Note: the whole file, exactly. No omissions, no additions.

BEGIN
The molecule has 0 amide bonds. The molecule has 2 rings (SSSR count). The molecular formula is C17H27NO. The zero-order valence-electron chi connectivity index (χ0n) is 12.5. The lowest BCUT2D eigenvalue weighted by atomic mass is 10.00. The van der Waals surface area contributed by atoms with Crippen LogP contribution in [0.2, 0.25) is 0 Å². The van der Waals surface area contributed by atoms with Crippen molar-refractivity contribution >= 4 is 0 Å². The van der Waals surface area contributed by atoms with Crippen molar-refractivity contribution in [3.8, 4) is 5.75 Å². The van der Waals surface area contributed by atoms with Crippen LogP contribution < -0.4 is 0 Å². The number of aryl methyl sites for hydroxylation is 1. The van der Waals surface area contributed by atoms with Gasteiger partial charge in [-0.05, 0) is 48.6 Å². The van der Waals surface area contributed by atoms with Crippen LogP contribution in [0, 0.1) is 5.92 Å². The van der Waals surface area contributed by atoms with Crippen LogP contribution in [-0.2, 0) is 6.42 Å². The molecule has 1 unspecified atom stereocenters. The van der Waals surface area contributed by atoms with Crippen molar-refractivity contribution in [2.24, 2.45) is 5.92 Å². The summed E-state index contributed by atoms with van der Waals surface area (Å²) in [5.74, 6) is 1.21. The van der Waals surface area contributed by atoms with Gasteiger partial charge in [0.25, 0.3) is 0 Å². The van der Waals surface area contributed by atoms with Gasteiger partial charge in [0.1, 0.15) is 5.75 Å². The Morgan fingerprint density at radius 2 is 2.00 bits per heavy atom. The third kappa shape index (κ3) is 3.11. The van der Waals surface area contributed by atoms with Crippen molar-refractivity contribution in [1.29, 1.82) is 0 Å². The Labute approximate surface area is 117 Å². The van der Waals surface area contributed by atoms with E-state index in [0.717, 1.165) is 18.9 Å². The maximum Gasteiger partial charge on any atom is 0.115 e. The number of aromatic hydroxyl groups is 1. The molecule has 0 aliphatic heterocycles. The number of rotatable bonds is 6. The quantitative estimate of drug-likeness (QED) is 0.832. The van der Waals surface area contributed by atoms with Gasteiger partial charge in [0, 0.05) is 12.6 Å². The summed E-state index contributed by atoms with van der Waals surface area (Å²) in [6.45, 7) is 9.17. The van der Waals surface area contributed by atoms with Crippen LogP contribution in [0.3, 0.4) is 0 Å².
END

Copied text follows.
The molecule has 0 amide bonds. The molecule has 2 rings (SSSR count). The molecular formula is C17H27NO. The zero-order valence-electron chi connectivity index (χ0n) is 12.5. The lowest BCUT2D eigenvalue weighted by atomic mass is 10.00. The van der Waals surface area contributed by atoms with Crippen LogP contribution in [0.2, 0.25) is 0 Å². The van der Waals surface area contributed by atoms with Crippen molar-refractivity contribution >= 4 is 0 Å². The van der Waals surface area contributed by atoms with Crippen molar-refractivity contribution in [3.8, 4) is 5.75 Å². The van der Waals surface area contributed by atoms with Crippen LogP contribution < -0.4 is 0 Å². The number of aryl methyl sites for hydroxylation is 1. The van der Waals surface area contributed by atoms with Gasteiger partial charge in [-0.05, 0) is 48.6 Å². The van der Waals surface area contributed by atoms with Crippen LogP contribution in [0, 0.1) is 5.92 Å². The van der Waals surface area contributed by atoms with Crippen LogP contribution in [-0.2, 0) is 6.42 Å². The molecule has 1 unspecified atom stereocenters. The van der Waals surface area contributed by atoms with Crippen molar-refractivity contribution in [2.24, 2.45) is 5.92 Å². The summed E-state index contributed by atoms with van der Waals surface area (Å²) in [5.74, 6) is 1.21. The van der Waals surface area contributed by atoms with Gasteiger partial charge in [0.25, 0.3) is 0 Å². The van der Waals surface area contributed by atoms with Gasteiger partial charge in [0.1, 0.15) is 5.75 Å². The Morgan fingerprint density at radius 2 is 2.00 bits per heavy atom. The third kappa shape index (κ3) is 3.11. The van der Waals surface area contributed by atoms with Crippen molar-refractivity contribution in [1.29, 1.82) is 0 Å². The Labute approximate surface area is 117 Å². The van der Waals surface area contributed by atoms with E-state index in [0.717, 1.165) is 18.9 Å². The maximum Gasteiger partial charge on any atom is 0.115 e. The number of aromatic hydroxyl groups is 1. The molecule has 0 aliphatic heterocycles. The number of rotatable bonds is 6. The quantitative estimate of drug-likeness (QED) is 0.832. The van der Waals surface area contributed by atoms with Gasteiger partial charge in [0, 0.05) is 12.6 Å². The summed E-state index contributed by atoms with van der Waals surface area (Å²) in [6.45, 7) is 9.17. The van der Waals surface area contributed by atoms with Crippen LogP contribution in [0.3, 0.4) is 0 Å².